An example of a mature student looking to enter education. This is a UCAS personal statement for a Midwifery course, so linked to a vocation as well as the degree itself. Therefore the personal statement must reflect this. This statement reflects the character and individual experiences.

The introduction emphasises why she wants to do the vocation linking it to an experience.

My aim has always been to pursue a career in healthcare, and during my studies, the modules on midwifery stood out and appealed to me. During my subsequent work as a breastfeeding peer support worker and with the birth of my children, I saw first-hand the positive and worthwhile effect that midwives have on people’s lives.

Now talks in more detail about her experience and shows how it is relevant and a real understanding of the role – working in teams, as well as the right characteristics that they should have.

I have been volunteering at the ***************. During this time, I have taken the opportunity to be trained as a breastfeeding peer support worker in line with current UNICEF guidelines. I also assist with baby massage and aiding the weighing and measuring of children. Working with the team of midwives and other professionals has helped me realise that midwives do not work in isolation but rather are an important individual in a team. I have seen how they are supportive and non-judgemental, always looking for the most positive outcomes for the mothers and children. I also appreciate that their role is far greater and more complex than just the birthing room.

Does things outside of the norm to support her passion – on a committee. Also, shows can be proactive by setting something up.

******** is a diverse community of young mothers and immigrants who may have no family nearby. Post-natal issues such as isolation and depression are common. As a member of the parents’ committee, I had a role in setting up and running several ante- and postnatal groups. It gives the opportunity for mothers to come and receive support (for example, with breast-feeding from myself) but just as importantly somewhere they could talk to each other or a support worker. For many of them, it is their support network, and I have seen the positive outcomes that occur. The fulfilment that I got seeing a mother overcome mastitis or, where possible, overcoming problems with breastfeeding made me appreciate first-hand the satisfaction of being able to help women at one of their most vulnerable periods. I understand that promoting and supporting breastfeeding as well as a more general public health role are key responsibilities of midwives and covered in more depth in the course in years 1 and 2. Working with, and seeing, the diverse roles of the midwives in the Trust has allowed me to fully comprehend the responsibilities of their role and has motivated me further to make this career change.

Has recently been studying and therefore gives evidence of the ability for independent learning.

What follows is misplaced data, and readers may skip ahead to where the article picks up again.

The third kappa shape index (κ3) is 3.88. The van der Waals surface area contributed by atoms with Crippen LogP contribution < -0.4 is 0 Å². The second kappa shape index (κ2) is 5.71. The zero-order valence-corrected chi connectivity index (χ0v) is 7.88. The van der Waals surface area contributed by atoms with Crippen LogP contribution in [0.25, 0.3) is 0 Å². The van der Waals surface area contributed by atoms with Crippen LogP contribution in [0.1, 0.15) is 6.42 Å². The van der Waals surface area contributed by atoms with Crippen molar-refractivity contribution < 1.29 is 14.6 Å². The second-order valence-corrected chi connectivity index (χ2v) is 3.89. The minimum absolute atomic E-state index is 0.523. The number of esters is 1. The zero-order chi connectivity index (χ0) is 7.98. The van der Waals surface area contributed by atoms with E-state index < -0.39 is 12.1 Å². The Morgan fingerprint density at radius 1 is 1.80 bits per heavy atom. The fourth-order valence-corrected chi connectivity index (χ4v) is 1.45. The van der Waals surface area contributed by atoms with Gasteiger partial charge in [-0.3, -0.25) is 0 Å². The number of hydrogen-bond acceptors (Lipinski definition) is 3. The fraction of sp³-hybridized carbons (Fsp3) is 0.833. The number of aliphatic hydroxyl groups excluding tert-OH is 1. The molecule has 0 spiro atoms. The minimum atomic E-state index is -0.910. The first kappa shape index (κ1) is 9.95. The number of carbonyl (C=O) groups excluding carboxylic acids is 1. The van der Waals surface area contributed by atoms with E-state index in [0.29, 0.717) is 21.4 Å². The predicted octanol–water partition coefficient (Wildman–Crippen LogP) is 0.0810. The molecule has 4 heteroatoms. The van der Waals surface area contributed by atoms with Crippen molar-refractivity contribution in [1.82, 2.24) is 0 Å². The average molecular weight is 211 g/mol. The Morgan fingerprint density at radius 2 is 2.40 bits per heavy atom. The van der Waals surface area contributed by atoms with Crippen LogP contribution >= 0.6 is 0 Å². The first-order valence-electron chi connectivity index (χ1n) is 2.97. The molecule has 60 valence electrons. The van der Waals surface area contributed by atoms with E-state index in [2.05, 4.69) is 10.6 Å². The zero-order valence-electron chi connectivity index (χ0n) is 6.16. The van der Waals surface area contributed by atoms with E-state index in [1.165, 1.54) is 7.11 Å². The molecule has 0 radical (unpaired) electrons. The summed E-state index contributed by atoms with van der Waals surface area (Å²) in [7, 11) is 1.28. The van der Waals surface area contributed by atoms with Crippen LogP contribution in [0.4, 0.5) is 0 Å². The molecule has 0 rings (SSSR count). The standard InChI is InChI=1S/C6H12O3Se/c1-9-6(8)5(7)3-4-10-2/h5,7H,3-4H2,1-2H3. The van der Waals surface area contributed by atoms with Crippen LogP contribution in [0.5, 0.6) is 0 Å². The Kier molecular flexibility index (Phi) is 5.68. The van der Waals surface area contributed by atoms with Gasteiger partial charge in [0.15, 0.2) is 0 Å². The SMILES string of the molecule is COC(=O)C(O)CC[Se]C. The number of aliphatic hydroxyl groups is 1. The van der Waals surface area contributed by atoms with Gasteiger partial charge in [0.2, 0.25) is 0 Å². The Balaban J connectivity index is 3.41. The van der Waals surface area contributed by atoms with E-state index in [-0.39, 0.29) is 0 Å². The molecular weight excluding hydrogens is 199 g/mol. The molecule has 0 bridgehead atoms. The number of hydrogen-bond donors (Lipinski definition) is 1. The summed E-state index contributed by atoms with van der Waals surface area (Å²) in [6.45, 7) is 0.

Realising that my academic background might not be as strong as other candidates, I undertook an access to midwifery course and am now on an Assistant Practitioners Foundation Degree at **************. It has reinforced my time management skills as I work two days a week as a health care assistant with a day at University and two days volunteering. I have enjoyed meeting the challenges of university, and the chance to do independent study on something I care about excites me.

Links to one piece of work experience that is not specific to the course but shows relevant skills that it has given her.

My healthcare work for the last two years has focused on patients recovering from strokes or palliative care at their own homes. Although part of my course and not seemingly directly related to birth, many of the skills are transferable. It requires me to be reliable and responsible as I work independently to assess a patient’s vitals and seeing to their basic needs. However, I can empathise that they are not just patients. Rather I appreciate that they are people and that taking the time to talk to them about their families and concerns can be just as important to them as medicine. It has helped me to see that any job in healthcare truly is a vocation and that despite the workload, it is important to be patient and understanding treating each person as an individual.

It is from this basis of experience that I am applying for a degree in midwifery. I fully understand the responsibilities of the role and the demands of the course. I hope I have shown that I am motivated and reliable as well as caring and able to work in both medical and public health environments.

Look at the video and worksheet on how to write your personal statement

Don’t forget we will proofread your UCAS personal statement

UCAS Midwifery page

Advice of the Midwifery Journal on applications.